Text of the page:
Easy, Immediate Access

What makes Mint QuickView particularly cool is that it's not just a Web-portal window app -- it's a native OS X app that is designed to give you a quick peek into your transactions and account activity. And that, it turns out, is part of the whole point -- the easier it is to pay attention, the more you pay attention, and hopefully the more you learn about your own finances and how to make them better.

In another Mint QuickView, I noticed what seemed to be an erroneous transaction hit my credit card account for a recent hotel stay. Hmm. I logged into my credit card account directly to investigate and learned that it was just a preliminary charge levied by the hotel, which is typical of how some lodging facilities bill credit cards -- with a placeholder amount until the final amount is nailed down. Nothing to worry about, nothing to see here. Nice.

The Search Is Amazing

My favorite feature isn't the pretty wheel graph, it's the Search, which lets you type in a keyword or several and see a list of transactions that match the search term.

It's so fast.

In an instant, I can type in a term and see a list of how much I've spent -- or have been charged automatically via recurring payments and automatic bill pays -- with a certain company. It's easy to see if you've been overcharged, if everything is humming along just fine, and how crazy it is to be spending so much on something you don't really care about.

Along this line of visibility, it turns out, is the fact that you can share visibility with a spouse or partner, meaning you can both see your financial activity at any time, even from different preferred Mint.com portals or apps. That's simply cool.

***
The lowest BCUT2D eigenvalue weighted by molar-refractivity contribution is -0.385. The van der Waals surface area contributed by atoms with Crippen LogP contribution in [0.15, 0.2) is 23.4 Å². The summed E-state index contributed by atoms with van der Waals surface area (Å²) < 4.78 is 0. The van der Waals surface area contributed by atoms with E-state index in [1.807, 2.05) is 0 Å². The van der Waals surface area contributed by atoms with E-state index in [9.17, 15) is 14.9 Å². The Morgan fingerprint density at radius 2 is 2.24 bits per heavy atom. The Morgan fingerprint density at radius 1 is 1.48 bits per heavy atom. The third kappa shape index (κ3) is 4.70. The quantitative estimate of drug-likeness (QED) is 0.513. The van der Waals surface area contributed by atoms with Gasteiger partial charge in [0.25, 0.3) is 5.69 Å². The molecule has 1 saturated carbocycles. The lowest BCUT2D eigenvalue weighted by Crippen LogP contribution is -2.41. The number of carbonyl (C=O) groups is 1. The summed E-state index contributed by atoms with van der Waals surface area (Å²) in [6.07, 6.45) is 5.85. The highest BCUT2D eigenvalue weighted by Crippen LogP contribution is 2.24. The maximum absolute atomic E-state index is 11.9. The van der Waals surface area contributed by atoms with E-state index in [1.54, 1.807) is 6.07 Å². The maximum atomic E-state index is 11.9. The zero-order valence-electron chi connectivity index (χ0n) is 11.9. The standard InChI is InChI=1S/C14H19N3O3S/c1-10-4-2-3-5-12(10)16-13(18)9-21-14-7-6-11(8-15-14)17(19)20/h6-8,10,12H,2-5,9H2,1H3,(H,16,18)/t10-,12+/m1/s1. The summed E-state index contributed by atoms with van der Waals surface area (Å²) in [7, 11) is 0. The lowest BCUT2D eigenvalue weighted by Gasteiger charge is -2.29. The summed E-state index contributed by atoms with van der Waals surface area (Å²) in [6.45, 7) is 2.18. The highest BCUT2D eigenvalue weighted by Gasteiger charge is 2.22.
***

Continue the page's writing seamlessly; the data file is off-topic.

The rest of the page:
Sometimes you'll see a transaction that Mint.com tagged to the wrong category -- you can easily edit the transaction via the app, which launches a lean and mean portal window, extending the functionality of the little Mac app.

How about the security? Can't anyone just click on your Mint QuickView icon and see your whole financial picture unfold? If they have access to your Mac, that's possible, but Mint QuickView also lets you enter in a passcode that you can use. It works great because it's so fast and easy.

All in all, the most important thing about Mint QuickView is that it's gone when you want it to be gone and immediately in front of you on your Mac's screen when you want it. The key is seeing where your money is going, what it's doing or how it's sucking away from you -- where you're spending, the ungodly interest you get nailed with when you have credit card balances. Mint QuickView helps you see it all, good or bad, and that's the key here.


MacNewsWorld columnist Chris Maxcer has been writing about the tech industry since the birth of the email newsletter, and he still remembers the clacking Mac keyboards from high school -- Apple's seed-planting strategy at work. While he enjoys elegant gear and sublime tech, there's something to be said for turning it all off -- or most of it -- to go outside. To catch him, take a "firstnamelastname" guess at Gmail.com.